Sporting life put Spring in his step
The chairman of Ireland's bid to host the 2023 Rugby World Cup, former Tánaiste Dick Spring, talks about how a life rounded by politics and sport, not just rugby, is linked to the vision of a tournament that will unite this island
Some truths will always survive a post-truth era. Sport and politics have always mixed; they simply have to. Saying that one can breathe benignly in splendid isolation of the other is fatuous.
Insist that sport is divorced from politics and you might as well declare that it has nothing to do with life. When it is, in fact, everything.
The wonderful life of Dick Spring has taught him this much in his 66 years, throughout which his sense of family and place have been enriched by sport and politics.
More than a century after the birth in Tralee of his father Dan, a three-time All-Ireland winner with Kerry - in 1940 its captain - and a wonderfully libertarian man who would later become a Labour TD of 48 years standing, his son is chairing Ireland's attempt to hold the third biggest sporting event on the planet.
Dick followed his father's sporting and political steps - also shadowing him via law - and an inviolable strand of indigenous ecumenism can be traced throughout both men's lives.
"My dad was a legend of Kerry football," says Spring. "I wouldn't be sitting here if my father hadn't captained that team because he would never have gone to Dáil Éireann, I would never have been sent to boarding school and I would never seen a rugby ball. My life would have been a different story entirely."
His father was a union organiser when he met Lixnaw girl Anne, a psychiatric nurse. "They went off on two bicycles. I'm not sure there were many such romantic stories during World War II.
"Sport was totally dominant, it was all Gaelic; my uncle had nine county championship medals. My mother was a very strong woman who always regretted she didn't get third-level education. All she wanted for us was a full education, although she was immensely proud of our sporting achievements.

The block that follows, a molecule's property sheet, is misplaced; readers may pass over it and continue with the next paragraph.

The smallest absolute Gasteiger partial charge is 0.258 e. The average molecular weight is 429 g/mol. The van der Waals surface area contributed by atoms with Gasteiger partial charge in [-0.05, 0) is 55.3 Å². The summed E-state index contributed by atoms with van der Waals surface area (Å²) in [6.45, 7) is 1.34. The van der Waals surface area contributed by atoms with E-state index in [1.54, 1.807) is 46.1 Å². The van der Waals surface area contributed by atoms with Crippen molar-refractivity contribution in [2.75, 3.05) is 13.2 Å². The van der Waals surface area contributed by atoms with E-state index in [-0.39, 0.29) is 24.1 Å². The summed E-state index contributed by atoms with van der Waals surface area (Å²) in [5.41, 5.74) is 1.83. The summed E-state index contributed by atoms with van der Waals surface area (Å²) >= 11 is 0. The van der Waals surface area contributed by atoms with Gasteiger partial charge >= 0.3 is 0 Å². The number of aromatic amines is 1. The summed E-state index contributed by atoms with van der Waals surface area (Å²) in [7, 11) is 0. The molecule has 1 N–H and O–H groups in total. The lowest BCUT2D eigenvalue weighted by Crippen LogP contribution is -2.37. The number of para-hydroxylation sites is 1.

"We lived across the street from the Kerins O'Rahillys pitch, the sergeant would usher us off the street for fear of breaking windows.
"You were really welcome if you had a new football because you could see that in the dark. My poor mother would send for us at nightfall.
"At CBS Tralee and at Austin Stacks, Master Hayes was the main man and during the summer we hurled over at Crotta O'Neills and Lixnaw. No other distractions."
Like Anne, Dan wanted his sons and daughters to get the education denied the parents. St Brendan's in Killarney seemed one obvious choice until a friend mentioned Roscrea.
"They suggested it as a good place for the building of a man." When he arrived, he introduced himself to a priest as Richard Spring.
"Anything to Dan?" inquired the priest. "Indeed," the child responded. "Would you like to meet him?" Dan stepped forward and shook hands with Father Andrew Cowen, uncle of future Taoiseach, Brian.
Roscrea meant rugby but not, initially, to Spring. "I didn't see the point of a game where fellas spent all the time wallowing in the mud."
This was, though, a "sporting paradise". So after a few years, he dipped his toe.
"They made an offer that could only impress a 15-year-old. Forget about the cold taps in Abbeyleix and instead enjoy the cold showers in Donnybrook and the feed up in the Castle Hotel.
"I never looked back after that, I still hurled and played football but rugby was taking over. The first day I went out, Father Kevin said, you're a footballer, you can play out-half.
"Now he could have said wing-forward and I wouldn't have known the difference. And he tapped the out-half and told him to go into the forwards. His name? Mick Sherry."
One day in Donnybrook, his side were tied 11-11 with Newbridge in a JCT tie; a penalty was awarded tight to the main stand.
He was urged to go down the line; not for the last time, Spring announced his independent streak, opting for the posts. He split them.